[Python-ideas] PEP XXX - Competitor with PEP 435: Adding an enum type to the Python standard library
ethan at stoneleaf.us
Wed Mar 13 00:11:43 CET 2013
On 03/12/2013 03:46 PM, Alex Stewart wrote:
> On Tue, Mar 12, 2013 at 3:16 PM, Ethan Furman <ethan at stoneleaf.us <mailto:ethan at stoneleaf.us>> wrote:
>> Sadly, no. There seems to be two basic camps: those that think an enum should be valueless, and have nothing to do
>> with an integer besides using it to select the appropriate enumerator (that just looks strange -- I hope you're
>> right Stephen!); and those for whom the integer is an integral part of the enumeration, whether for sorting,
>> comparing, selecting an index, or whatever.
> To be honest, I really don't think these two camps are as irreconcilable as lots of people seem to be treating them. I
> don't think either view is necessarily wrong, and I firmly believe that we can find a common ground that works for both
> ways of approaching this issue. More importantly, however, I believe we /must/ try to find some way to coexist or
> anything we come up with will be fundamentally inadequate for a substantial portion of the community, and in that case,
> I don't think it belongs in the stdlib. If we can't compromise a bit, I think we're all doomed to failure.
> I do recognize that the issue of transitive equality is something we're going to need to work out. One thing I think
> folks need to keep in mind, though, is that that issue really has nothing to do with int-enums vs. valueless-enums at
> all. It will still be a point of contention even if we go with solely the "enums are ints" way of looking at things, so
> that really won't solve it. (The fundamental issue is: int-enums are (by definition) both ints, and named-objects.
> When not explicitly or implicitly being used as an int, should they still behave like ints first and named-objects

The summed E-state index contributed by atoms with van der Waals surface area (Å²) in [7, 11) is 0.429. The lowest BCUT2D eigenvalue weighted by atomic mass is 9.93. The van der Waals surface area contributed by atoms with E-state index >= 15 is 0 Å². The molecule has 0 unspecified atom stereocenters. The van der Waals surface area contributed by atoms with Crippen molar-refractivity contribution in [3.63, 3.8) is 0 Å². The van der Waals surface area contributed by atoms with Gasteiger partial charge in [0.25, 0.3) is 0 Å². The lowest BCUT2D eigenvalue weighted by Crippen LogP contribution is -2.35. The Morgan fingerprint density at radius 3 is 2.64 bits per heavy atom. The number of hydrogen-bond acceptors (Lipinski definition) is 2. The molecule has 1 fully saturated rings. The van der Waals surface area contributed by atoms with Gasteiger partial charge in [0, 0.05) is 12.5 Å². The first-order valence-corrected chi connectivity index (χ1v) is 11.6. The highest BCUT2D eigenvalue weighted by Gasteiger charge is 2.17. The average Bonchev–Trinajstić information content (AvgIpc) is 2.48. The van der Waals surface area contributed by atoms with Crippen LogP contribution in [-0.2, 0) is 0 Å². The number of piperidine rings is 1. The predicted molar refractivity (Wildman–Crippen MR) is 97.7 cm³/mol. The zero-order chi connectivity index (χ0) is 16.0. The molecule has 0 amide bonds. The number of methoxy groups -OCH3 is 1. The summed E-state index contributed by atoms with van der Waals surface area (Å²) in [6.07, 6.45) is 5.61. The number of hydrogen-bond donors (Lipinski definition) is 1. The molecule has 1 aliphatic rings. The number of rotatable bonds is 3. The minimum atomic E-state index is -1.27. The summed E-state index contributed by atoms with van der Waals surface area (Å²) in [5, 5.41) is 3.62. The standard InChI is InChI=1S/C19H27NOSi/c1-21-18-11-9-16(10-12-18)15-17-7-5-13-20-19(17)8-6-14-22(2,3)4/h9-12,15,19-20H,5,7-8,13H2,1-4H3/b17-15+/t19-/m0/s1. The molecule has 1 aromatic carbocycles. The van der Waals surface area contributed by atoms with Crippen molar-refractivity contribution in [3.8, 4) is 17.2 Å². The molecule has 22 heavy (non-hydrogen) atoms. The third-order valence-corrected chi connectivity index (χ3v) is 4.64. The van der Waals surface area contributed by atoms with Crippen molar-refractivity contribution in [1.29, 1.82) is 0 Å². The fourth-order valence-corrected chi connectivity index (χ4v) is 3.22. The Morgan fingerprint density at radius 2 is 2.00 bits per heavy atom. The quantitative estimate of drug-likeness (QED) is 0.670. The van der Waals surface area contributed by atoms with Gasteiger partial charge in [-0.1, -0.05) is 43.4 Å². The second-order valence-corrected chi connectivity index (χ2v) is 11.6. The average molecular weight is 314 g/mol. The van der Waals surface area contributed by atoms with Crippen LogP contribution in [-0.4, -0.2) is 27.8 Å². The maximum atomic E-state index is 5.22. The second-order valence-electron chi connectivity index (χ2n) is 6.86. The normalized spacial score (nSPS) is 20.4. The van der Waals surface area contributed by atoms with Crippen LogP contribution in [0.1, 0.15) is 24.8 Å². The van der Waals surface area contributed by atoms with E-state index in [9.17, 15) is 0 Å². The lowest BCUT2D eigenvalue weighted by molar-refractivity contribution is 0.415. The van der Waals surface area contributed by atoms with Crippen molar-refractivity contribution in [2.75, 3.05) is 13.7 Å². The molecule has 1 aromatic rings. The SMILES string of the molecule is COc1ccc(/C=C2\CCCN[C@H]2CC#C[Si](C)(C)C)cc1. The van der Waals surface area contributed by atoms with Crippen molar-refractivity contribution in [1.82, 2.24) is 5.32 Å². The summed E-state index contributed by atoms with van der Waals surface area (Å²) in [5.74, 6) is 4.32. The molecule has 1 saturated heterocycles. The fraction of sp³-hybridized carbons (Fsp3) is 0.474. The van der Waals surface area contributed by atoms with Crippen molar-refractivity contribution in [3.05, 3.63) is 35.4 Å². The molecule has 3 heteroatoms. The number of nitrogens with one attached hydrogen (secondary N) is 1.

> second, or should they be named-objects first and ints second? Both ways have some problems, and we will ultimately
> need to choose which set of problems will be the least annoying in the long term, but that's a completely separate
> discussion than the int/valued/valueless question, IMHO.)
It sounds to me like you might be saying it could be okay to break transitive equality in the case of enums. I'll quote
On 02/26/2013 07:01 AM, Terry Reedy wrote:
> On 2/25/2013 6:53 PM, Greg Ewing wrote:
>> Barry Warsaw wrote:
>>> --> Colors = make('Colors', 'red green blue'.split())
>>> --> Animals = make('Animals', 'ant bee cat'.split())
>>> --> Colors.green == Animals.bee
>> The currently suggested solution to that seems to be to
>> make comparison non-transitive, so that Colors.green == 1
>> and Animals.bee == 1 but Colors.green != Animals.bee.
>> And then hope that this does not create a quantum black
>> hole that sucks us all into a logical singularity...
> But it will;-).
> To repeat myself, transitivity of equality is basic to thought, logic, and sets and we should not deliver Python with it
> broken. (The non-reflexivity of NAN is a different issue, but NANs are intentionally insane.)
> Decimal(0) == 0 == 0.0 != Decimal(0) != Fraction(0) == 0
> was a problem we finally fixed by making integer-valued decimals
> compare equal to the same valued floats and fractions. In 3.3:
> --> from decimal import Decimal as D
> --> from fractions import Fraction as F
> --> 0 == 0.0 == D(0) == F(0)
> explain the practical problems. We should NOT knowingly go down this road again. If color and animal are isolated from
> each other, they should each be isolated from everything, including int.
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